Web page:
Located at the base of the surrounding Berchtesgaden Alps in the Berchtesgaden National Park lies Bavaria’s most exquisite and stunning fjord-like lake. With crystal clear, emerald green waters, Königssee is one of the most popular and well-known lakes in Bavaria. With stunning steeply rising mountains engulfing the lake to a height of 8,900 feet (2,700 m), it is a place that will leave you speechless in awe for hours on end.
While the name Königssee might have you believe that the lake is named after a King, it actually is not. Since the time of Louis the German in 817-843 until Elector Maximilian I Joseph in 1806, there had not been a king. However, the name Königssee probably stems from the name Kuno from the 12th century meaning local nobles.
The lake has maintained its pristine beauty thanks to environmental protections that have been in place for over a hundred years! The boats here that take tourists to and from each end of the lake have been electric since 1909. No other boats, other than row boats are permitted on the lake, including all sports activities.
The boats dock at the only town which hugs the lake, Schönau am Königssee and leave every half hour. There are plenty of boats, all named for different areas of the lake. The lake is almost 5 miles long ( 7.7 km), 1.1 miles wide (1.7km) and is Germany’s third deepest lake.
Gliding along the smooth, endless emerald-green waters, tourists can enjoy the 30 minute boat ride to the church and stop for a few minutes to allow the boatman to play a tune on his trumpet and the echo bounces back from the mountain walls. But this doesn’t always work! In the afternoons, when the weather gets windy, it makes it difficult for the echo to bounce back. But we were lucky and had perfect weather.
I tried to take a video and you can enjoy a little snippet of our boat man playing his trumpet and the slight echo in the background.
Besides doing a strenuous hike, the boats are the only way to cross the lake in order to reach one of Germany’s most beloved pilgrimage sites, the St. Bartholomew church and hunting lodge, renowned for its red-capped onion domes set against a steep backdrop of a massive, sky high mountain. The church is dedicated to the patron saint of alpine farmers and dairymen. Quite fitting, as during the summer months, cows are brought to the lush pastures to graze to their hearts content with herders watching over them all summer before they are brought back into town in the Autumn in a procession known as “Almabtrieb”. There has been a church here since 1134 and the current church has stood here since 1697. Here you can stop and rest and enjoy a meal at the biergarten. During the summer, they serve fresh fish caught straight from the lake. Other than that, no fishing is allowed.
Being the beginning of Autumn after a long, unusually dry and hot summer this year, it wasn’t surprising to see that several of the waterfalls had long since dried up. However, there were two waterfalls still trickling along. You could only imagine how much more beautiful the would have been in full force with snow melt in early spring/summer. This waterfall is named Schrainbach and clearly spills into the lake.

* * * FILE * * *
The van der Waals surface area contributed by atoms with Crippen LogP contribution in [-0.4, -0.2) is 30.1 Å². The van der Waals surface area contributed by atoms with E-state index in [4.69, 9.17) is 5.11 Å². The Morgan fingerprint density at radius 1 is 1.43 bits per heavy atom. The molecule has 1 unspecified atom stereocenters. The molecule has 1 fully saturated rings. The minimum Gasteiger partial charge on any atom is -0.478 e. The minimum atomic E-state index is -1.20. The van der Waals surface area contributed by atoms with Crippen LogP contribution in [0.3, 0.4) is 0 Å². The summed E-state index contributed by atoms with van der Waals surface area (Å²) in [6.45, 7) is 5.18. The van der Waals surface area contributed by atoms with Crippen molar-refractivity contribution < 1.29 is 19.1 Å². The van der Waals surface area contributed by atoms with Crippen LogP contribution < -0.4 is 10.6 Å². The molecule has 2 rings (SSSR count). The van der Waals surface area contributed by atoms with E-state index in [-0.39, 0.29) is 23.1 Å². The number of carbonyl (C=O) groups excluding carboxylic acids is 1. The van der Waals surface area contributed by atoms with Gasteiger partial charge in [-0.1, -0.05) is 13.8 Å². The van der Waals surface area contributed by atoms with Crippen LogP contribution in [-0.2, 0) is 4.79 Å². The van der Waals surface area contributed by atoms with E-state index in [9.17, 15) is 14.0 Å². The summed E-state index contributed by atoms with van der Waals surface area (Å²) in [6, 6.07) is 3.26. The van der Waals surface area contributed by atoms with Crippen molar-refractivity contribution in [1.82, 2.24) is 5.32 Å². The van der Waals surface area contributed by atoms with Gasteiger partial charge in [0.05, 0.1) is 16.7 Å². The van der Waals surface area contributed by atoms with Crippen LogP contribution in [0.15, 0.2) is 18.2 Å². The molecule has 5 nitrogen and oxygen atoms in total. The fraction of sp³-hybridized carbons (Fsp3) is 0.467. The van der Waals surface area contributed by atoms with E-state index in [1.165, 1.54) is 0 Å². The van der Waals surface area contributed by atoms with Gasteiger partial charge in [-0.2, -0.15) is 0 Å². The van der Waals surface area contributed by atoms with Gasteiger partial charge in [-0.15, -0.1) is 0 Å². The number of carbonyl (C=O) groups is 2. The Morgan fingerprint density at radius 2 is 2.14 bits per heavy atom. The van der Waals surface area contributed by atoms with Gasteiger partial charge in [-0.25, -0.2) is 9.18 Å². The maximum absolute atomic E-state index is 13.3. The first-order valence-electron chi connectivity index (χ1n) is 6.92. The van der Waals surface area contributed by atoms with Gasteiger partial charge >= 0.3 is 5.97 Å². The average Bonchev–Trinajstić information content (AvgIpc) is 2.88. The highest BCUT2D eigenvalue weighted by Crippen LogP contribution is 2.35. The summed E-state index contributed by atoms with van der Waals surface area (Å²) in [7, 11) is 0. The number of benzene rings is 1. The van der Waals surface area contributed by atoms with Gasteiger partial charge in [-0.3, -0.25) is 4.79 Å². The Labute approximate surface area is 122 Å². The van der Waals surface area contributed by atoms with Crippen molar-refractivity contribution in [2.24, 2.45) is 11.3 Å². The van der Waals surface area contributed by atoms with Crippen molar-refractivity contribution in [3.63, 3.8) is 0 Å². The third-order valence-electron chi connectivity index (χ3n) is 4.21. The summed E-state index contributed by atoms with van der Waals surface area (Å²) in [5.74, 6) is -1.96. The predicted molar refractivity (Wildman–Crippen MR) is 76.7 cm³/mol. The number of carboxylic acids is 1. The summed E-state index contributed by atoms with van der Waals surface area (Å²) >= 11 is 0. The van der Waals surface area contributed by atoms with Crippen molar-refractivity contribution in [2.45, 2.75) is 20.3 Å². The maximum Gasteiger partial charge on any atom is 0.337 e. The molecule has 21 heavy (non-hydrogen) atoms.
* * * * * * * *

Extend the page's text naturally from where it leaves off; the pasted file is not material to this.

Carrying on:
If you buy the extended ticket, you can take the boat just another 25 minutes to Salet, the southernmost point of the lake. There isn’t much here other than an alm house where the herders live during the summer months. But if you’re willing to hike an easy 10 minute walk, there you will find Obersee. As if, Königssee wasn’t already beautiful enough, the still, deep emerald-green waters of Obersee will blow you away with the stunning reflections of the surrounding mountains in the water with an adorable old wooden boat dock.
While, I had intended this trip to be a bit more quite, away from the tourists, I was sorely mistaken. Königssee is incredibly popular with the tourists and the boats are jam packed tourist to tourist all hoping to soak in the stunning natural beauty that is Königssee. Being crammed into tiny boats like sardines and having the beauty of Obersee distorted by crowds of tourists all trying to get the same picture, it almost ruined the peacefulness of the lake. Not going to lie, I wanted my pictures just as badly as the next tourist, but I was respectful enough to understand that lots of other people wanted their pictures without tourists in it.
Taking the Electric Boats:
- Roundtrip to St. Bartholomew – Adults 13,90 €
- Roundtrip to Salet via St. Bartholomew – 16,90 €
- Family ticket (2 Adults/4 kids 6-17) – to St. Bartholomew – 34,80€
- Family ticket (2 Adults/4 kids 6-17) – to Salet – 42,30 €
- Note!: Salet is only accessible from April to October
- Boats run everyday except December 24th or extremely bad weather: storms, heavy fog, or when the lake is frozen.
For more prices check the website.
Recommendations (Some I wish I had known!):
- Sit on the right hand side of the boat when heading to St. Bartholomew so as to get a great view of the church.
- Go earlier or almost at the end of the day so as to avoid the crowds, this way you don’t have to stand in the long lines at St. Bartholomew to go back to Schönau am Königssee.
- Buy a combination ticket for both the boats for Königssee as well as tickets up the Jennerbahn. The Jennerbahn tickets are valid for longer than one day. (We will have to go back as the weather was too rainy to go up). This will save you a few euros if you are interested in doing both!
- Not far from Königssee is Hitler’s Kehlsteinhaus (Eagle’s Nest) which sit atop a peak overlooking the lake.
- Also not far from Berchtesgaden/ Königssee is Salzburg, Austria as well as old Salt Mines which you can tour.